SANANKOROBA, Mali (Thomson Reuters Foundation) – For Kaidia Samake and her 14 family members, what the people of Mali call the “hunger season” may not end in October, when the first harvests are due.
“Look at this farm and you will understand how it won’t be possible to harvest these young crops of sorghum and bean,” says the 56-year-old, disappointment written on her face.
Traditionally, women like Samake in the rural municipality of Sanankoroba, in Mali’s south, compensate for poor harvests - like the one expected this year because of poor rainfall - by gathering and selling firewood in order to buy grain or food.
But worsening crop yields caused by erratic weather, combined with severe deforestation in the area, are diminishing the options for impoverished villagers.
Some are becoming aware that continued destruction of forests is not a long-term solution.
THE HUNGER SEASON
In Samake’s village of Gwelekoro, it is normal for farmers to be affected by food shortages between June and October, the rainy season when crops have been planted but not yet harvested.
The hunger season is perilous for the village’s subsistence farmers, who say that for the past four or five years harvests have been badly affected by unpredictable rainfall.
Samake’s first crop this year, rice, failed due to lack of rain. She is sure that food shortages lie ahead for her family.
“I have nothing left to eat. Even yesterday I went to work on someone else’s farm, and I used the money he gave me to buy grain,” she said.
The women of Sanankoraba often make money by cutting down trees to sell as firewood.
“The money is used to buy food,” Samake said. But now that the village has exhausted the nearby woods, women like her must travel far from their homes to fetch firewood. Samake walks 6 kilometres (nearly 4 miles) each way.
In Gwelekoro, piles of firewood in front of most houses testify to how deeply people rely on cutting trees to feed themselves.
The forest can be a source of food products as well, but this too is under threat as rains become more unpredictable.
“Last year, I could face the food shortage by selling shea butter and shea kernels. Now we had to go fetch firewood near neighbouring villages. The shea trees didn’t make enough fruit this year,” said Benedje Samake, 54, another resident of Gwelekoro (who is not related to Kaidia Samake).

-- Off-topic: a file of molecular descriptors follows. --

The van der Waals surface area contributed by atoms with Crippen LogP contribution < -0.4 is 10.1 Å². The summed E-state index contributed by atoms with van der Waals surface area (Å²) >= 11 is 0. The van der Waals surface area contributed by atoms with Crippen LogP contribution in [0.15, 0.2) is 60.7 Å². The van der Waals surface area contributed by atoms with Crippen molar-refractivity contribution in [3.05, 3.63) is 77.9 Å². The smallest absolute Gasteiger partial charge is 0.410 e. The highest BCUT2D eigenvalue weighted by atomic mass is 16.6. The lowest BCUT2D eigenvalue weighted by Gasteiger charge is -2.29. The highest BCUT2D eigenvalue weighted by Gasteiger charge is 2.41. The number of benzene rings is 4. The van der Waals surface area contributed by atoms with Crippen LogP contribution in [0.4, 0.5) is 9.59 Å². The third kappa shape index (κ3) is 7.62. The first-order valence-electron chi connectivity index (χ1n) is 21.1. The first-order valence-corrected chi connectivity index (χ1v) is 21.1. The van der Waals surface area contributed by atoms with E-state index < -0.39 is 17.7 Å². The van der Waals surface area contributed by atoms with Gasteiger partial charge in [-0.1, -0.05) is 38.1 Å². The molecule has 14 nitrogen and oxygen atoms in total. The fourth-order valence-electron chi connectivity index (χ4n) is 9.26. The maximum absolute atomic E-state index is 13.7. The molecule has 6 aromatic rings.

Tree-felling by locals is the main cause of deforestation in the area, and the impact is clearly visible. The only trees taller than 2 metres are local species, such as shea and néré, that are preserved for their economic utility.
According to Binta Samake, another inhabitant of the village, the middlemen who buy firewood now prefer stronger, higher-quality wood from remote villages that are not affected by deforestation.
Mamadou Bagayogo, who manages an environment protection project for Mali Folk Centre, a local nongovernmental organisation, says that firewood trading has deforested hundreds of square kilometres of land around the Malian capital, Bamako.
The centre has headquartered one of its environmental protection programmes in Sanankoroba, hoping to deter farmers from trying to make money from cutting trees. As a result of their efforts, residents have now decided to preserve more than 100 hectares of trees.
“Those who need the leaves of medicinal trees can go gather them in the forest, but it is forbidden to cut the trees for firewood. It is also forbidden to make bushfires there,” Benedje Samake explained.
FINES FOR CUTTING TREES
Under the preservation scheme, villagers have themselves decided that those who cut shea or néré trees nearby, or any trees in the forest preserve, will face a penalty of 25,000 CFA francs ($50).
The Malian government reported in 2011 that about 100,000 hectares (250,000 acres) of forest are lost each year in Mali because of human activity. Authorities try to combat those activities with both information and legal sanctions.
The best way to reduce locals’ pressure on the environment, according to Bagayogo, is by helping them develop new sources of income. The Mali Folk Centre is working with farmers on projects such as honey production and cultivating vegetables and other items that can be sold instead of firewood.
But the development of new economic activities may take time to spread, and faces some obstacles. In Gwelekoro, for instance, women do not have the right to own land, and men who own land may sell it during difficult times to make ends meet. That can reduce the area where women can gather wild products.
“(When) we go to gather firewood, people say we have to stay around our village because our men have sold all their farms to rich men from Bamako,” Kadia said.
Soumaila T. Diarra is a freelance journalist based in Bamako with an interest in environmental issues.
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